“What is that idea?”

“Fatality. Whatever we may do in life, we end up dead. I’m interested in everything we do to fill our days until our time comes to die. Deciding to occupy one’s time with such an old activity as painting can be considered a joke or something extremely important — it’s ambiguous. I personally don’t fear death.”


“Of course not; I’m convinced that death is not final. In fact, I can prove it to you mathematically. Would you like me to show you?”

“No, thank-you! By saying that “death is not final”, are you not contradicting your beliefs in fatality?”

“Well… no. I’m generalizing. Here in the West, we are living in the best time that we’ve ever seen, yet I think we can see symptoms of decadence. Materialism is the new God, and this brings its own dangers. People’s greatest fear is death. This has never happened before in the history of humanity, and its consequences on our daily lives — let alone on art — are far more serious than we think.”

“Are you saying, then, that belief in God is a prerequisite for creating great art?”

“No, certainly not, but it does help. You can’t just make something exceptional by sitting around. You need to invest many hours of hard work without the certainty that you will be rewarded with a great piece of work. Some kind of faith — any kind, it doesn’t really matter which — is required in order to overcome this phase without falling into materialist temptations. Would you like a coffee?”

“No, thanks.”

“I’ll put one on for myself, if you don’t mind.”

“Many artists find it difficult to talk about their work, but you don’t seem to have any trouble doing so.”

“On the contrary, I love talking about the work I do. I spend hours on the phone talking to my colleagues about art, like an excited teenager. Perhaps something I don’t do is explain my work in detail. The only way I can explain my work is by exhibiting it. I create my work for it to be shown — that is how it reaches its expressive peak. At one of my exhibitions, Scope London, a gentleman from Bristol got so emotional at the sight of one of my photos that he couldn’t help but relax his sphincter muscles.”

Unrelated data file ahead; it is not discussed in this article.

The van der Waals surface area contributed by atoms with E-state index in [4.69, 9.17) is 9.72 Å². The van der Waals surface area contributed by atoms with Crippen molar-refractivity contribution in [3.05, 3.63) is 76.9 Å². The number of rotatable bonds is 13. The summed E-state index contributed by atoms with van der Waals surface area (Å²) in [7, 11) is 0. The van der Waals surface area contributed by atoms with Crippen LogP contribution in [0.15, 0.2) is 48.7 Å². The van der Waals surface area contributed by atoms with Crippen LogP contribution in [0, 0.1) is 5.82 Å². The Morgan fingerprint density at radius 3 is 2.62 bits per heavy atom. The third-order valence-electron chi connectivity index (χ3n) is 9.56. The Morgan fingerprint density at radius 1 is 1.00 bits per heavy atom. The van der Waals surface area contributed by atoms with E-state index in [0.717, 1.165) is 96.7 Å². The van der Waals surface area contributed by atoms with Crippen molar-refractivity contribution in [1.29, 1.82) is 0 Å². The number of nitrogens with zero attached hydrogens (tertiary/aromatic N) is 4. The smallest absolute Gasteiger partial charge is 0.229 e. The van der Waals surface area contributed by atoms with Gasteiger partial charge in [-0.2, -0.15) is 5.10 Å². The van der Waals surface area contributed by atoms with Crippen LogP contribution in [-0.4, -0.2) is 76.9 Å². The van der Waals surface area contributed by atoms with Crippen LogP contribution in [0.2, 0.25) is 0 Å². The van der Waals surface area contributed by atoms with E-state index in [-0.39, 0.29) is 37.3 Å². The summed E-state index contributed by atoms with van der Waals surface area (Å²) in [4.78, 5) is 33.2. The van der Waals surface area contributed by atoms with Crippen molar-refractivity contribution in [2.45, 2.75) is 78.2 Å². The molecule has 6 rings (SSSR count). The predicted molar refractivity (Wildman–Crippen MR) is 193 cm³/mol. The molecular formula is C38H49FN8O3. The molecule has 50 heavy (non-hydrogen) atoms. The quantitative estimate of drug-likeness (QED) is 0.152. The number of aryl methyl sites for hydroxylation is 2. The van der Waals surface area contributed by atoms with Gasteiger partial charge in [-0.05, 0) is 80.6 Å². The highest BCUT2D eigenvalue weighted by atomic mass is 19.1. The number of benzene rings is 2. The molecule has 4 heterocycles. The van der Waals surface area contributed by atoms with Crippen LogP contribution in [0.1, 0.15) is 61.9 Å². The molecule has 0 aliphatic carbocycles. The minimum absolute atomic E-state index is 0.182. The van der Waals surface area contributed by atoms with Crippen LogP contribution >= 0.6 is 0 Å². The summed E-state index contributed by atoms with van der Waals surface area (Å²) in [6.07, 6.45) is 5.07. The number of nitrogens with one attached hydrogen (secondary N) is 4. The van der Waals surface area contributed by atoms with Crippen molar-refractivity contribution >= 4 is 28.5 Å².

“Oh my goodness.”

“He farted so loudly that he ended up buying two photographs”.


“Poor man. I have never felt so honoured by a visitor’s reaction to my work as I was then.”

“Who are your references?”

“In terms of writers, Conrad, Kennedy Toole, Sharpe, Amélie Nothom. In terms of artists, I’d single out two, among the many that I like: Velázquez — not only for his clear technical ability, but also for his sensitivity and worldliness — and Antonio López, for what he taught me in his workshop and for being a true artist, full of energy and love towards painting. If I had to pick a soul-mate in the art world, I’d choose Berlanga, the late film director, God bless him.”

“A film director!”

“Berlanga was a genius story-teller, without ever taking away the mystery that is always present in a work of art. That’s my leitmotiv: to express myself, and to be understood, without losing the magic.”

“What are you working on now? What will you do with all this work in the studio?”

“What you see here are four years of research. In these four years I have tried to understand what it is that I do best, and how to express it. It’s a complex and ambitious project, and I aspire to immortality.”

“You’re certainly not modest, are you?!”


“It’s been a pleasure.”

“The pleasure is all mine. It’s rare to be visited by one of the nine muses from the distant city of Argos.”








To learn more about this fascinating artist, visit  


  • Elizabeth Peyton: Biography, works, exhibitions
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  • Ai Weiwei: Biography, works, exhibitions